clock menu more-arrow no yes

Filed under:

2015 NFL Draft Profile: Baylor Quarterback Bryce Petty

New, comments

We take a look at one of the top quarterback prospects in a weak 2015 draft class, Baylor's Bryce Petty.

Jerome Miron-USA TODAY Sports

Height/Weight: 6'3", 230 pounds

2014 Stats: 3,855 passing yards, 28 passing touchdowns, 7 interceptions, 63.1 completion percentage, 157.8 rating; 101 rushing yards and 6 rushing touchdowns.

Combine Results: 4.87 40-yard dash, 121-inch broad jump, 34-inch vertical jump.

Draft Projection: Third round

Strengths: Possesses good size, athleticism and solid throwing ability. Petty has the "it" intangibles that most clubs look for in a quarterback and had two uber-productive statistical seasons with Baylor. He had two incredible performances in the team's two toughest match-ups: TCU and a Cotton Bowl game versus Michigan State. Petty combined for nine passing touchdowns and 1,060 passing yards in those two games alone. He shows pretty reliable consistency on deep passes, prompting for longtime NFL quarterback Mark Brunell to believe that Petty has the ability to be a pleasant surprise in this year's draft (based on his review on "The Herd With Colin Cowherd").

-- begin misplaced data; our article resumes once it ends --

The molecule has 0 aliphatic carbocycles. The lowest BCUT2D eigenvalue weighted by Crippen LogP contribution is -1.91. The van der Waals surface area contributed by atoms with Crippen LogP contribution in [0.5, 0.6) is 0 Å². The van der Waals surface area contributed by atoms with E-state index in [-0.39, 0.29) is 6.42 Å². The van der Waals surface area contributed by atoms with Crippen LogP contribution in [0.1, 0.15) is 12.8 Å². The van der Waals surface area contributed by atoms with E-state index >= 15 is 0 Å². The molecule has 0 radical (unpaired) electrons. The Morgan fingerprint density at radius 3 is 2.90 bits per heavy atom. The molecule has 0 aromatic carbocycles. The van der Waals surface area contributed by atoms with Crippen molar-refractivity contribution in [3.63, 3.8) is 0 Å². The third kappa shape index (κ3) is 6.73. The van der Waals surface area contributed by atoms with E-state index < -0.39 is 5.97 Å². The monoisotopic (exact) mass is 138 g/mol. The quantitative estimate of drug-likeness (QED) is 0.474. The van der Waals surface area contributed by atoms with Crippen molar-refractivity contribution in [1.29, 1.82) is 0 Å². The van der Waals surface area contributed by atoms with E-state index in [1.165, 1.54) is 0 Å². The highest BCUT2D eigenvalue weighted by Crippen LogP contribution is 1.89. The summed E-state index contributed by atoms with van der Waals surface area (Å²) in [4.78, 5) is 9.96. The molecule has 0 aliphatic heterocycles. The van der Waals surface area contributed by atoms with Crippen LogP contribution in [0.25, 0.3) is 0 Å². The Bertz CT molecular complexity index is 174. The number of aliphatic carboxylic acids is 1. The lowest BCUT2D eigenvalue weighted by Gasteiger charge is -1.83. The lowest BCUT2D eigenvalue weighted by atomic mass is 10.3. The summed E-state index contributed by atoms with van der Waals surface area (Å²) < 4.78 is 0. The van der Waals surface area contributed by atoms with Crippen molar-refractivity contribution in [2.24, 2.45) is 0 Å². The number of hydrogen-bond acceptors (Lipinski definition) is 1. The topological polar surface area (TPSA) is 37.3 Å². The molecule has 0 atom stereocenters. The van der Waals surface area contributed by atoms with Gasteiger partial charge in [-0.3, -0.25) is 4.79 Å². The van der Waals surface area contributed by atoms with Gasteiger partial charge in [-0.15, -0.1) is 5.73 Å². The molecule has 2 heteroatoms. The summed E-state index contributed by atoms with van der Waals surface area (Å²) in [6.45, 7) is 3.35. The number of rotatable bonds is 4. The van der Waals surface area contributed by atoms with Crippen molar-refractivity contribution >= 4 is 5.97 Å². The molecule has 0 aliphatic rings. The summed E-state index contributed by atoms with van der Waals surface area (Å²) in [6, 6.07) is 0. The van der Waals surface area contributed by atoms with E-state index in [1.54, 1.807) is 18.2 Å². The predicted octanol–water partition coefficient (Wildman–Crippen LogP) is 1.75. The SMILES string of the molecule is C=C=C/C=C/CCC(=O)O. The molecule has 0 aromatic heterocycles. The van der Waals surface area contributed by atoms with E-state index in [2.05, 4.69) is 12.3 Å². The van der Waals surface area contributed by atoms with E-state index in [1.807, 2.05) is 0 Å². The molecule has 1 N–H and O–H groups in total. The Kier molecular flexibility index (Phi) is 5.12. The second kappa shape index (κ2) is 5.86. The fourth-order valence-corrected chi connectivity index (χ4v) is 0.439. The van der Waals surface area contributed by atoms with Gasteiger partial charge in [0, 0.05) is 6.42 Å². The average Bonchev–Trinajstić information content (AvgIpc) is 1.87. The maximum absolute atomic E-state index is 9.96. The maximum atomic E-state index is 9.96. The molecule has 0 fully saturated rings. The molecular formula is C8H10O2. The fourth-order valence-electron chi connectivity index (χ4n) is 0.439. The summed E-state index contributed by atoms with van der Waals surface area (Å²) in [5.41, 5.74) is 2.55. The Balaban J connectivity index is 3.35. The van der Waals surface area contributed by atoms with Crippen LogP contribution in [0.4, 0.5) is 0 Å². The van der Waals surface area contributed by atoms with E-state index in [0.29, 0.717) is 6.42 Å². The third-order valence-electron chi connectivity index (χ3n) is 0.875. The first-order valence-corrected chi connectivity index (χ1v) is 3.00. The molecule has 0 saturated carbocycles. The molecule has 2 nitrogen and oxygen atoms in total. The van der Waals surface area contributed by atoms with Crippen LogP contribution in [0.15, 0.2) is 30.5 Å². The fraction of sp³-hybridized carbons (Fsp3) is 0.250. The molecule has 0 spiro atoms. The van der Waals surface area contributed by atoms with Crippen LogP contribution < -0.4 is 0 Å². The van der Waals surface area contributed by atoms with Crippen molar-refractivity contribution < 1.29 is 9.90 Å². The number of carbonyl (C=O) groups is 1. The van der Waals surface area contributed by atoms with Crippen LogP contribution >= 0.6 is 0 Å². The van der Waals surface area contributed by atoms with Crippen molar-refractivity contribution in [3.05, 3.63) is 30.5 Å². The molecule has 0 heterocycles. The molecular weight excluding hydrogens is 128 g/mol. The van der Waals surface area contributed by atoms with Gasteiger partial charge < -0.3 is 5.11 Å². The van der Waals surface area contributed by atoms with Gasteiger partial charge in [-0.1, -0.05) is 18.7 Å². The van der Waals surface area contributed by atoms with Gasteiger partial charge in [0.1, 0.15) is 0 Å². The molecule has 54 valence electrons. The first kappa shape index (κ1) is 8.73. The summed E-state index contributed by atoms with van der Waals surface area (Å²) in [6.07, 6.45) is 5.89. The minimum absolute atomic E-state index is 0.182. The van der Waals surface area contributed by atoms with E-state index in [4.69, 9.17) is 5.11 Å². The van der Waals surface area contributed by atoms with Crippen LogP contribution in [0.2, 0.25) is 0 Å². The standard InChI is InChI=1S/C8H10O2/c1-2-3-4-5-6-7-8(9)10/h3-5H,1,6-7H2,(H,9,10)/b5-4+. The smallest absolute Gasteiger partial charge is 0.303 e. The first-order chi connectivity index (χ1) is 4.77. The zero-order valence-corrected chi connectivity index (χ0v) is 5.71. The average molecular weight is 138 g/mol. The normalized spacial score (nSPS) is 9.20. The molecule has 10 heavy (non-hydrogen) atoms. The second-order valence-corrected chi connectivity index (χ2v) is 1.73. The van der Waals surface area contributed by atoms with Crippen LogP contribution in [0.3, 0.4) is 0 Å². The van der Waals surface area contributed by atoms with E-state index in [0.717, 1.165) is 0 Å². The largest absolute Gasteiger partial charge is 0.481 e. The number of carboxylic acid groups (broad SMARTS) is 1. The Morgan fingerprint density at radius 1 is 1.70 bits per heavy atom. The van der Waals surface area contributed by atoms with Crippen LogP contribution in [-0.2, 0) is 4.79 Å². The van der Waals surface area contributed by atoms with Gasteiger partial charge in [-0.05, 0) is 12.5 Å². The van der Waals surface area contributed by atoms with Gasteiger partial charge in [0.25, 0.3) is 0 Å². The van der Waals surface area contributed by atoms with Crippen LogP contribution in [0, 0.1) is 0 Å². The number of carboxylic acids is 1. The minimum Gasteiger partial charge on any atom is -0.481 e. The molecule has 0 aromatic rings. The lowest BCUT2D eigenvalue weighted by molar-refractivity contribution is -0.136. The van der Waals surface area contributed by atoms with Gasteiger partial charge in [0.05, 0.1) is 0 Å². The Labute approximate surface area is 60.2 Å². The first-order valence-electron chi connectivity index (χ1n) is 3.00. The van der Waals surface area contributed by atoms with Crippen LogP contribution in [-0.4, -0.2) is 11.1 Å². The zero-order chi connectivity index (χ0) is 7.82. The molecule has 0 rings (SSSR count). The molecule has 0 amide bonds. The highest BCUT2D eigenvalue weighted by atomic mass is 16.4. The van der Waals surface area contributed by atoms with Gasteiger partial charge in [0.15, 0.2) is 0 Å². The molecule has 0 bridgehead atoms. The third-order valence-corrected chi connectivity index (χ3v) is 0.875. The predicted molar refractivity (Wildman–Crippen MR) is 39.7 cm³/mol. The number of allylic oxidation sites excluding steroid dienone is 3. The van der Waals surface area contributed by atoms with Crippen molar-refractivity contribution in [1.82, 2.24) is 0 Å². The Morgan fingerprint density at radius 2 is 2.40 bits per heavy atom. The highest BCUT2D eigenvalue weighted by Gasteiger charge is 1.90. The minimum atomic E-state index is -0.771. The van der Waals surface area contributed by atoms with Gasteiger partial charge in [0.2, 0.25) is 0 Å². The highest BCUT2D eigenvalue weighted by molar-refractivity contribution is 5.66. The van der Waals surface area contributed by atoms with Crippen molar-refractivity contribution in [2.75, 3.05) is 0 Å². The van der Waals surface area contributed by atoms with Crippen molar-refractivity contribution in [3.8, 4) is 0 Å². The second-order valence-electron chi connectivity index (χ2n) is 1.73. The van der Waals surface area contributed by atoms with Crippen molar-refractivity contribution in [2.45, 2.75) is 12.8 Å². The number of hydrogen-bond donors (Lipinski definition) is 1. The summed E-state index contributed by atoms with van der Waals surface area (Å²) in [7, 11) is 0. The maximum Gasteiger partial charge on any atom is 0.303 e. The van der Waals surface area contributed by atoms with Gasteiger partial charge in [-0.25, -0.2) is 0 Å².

Weaknesses: Petty is a "system guy" who has a lot of work ahead of him in the form of reading progressions and getting under center. There are some similarities between what Petty and Oregon's Marcus Mariota were asked to do, but Mariota had far more statistical production. Even with the 34 total touchdowns on the season, some felt disappointed by Petty's 2014 campaign, with a lot of that resulting from a back injury. There are some concerns of that back injury being a nagging, long-term issue as well.

Background: Petty was an early-season Heisman candidate, but others emerged while Petty faded into the background a bit. Along with UCLA's Brett Hundley, this once-promising draft crop at the position fizzled out after such lofty expectations. Petty has the tools to be an NFL starter, but he'll need to develop skills that his Baylor predecessor, Robert Griffin III, has failed to grasp after his own promising rookie campaign.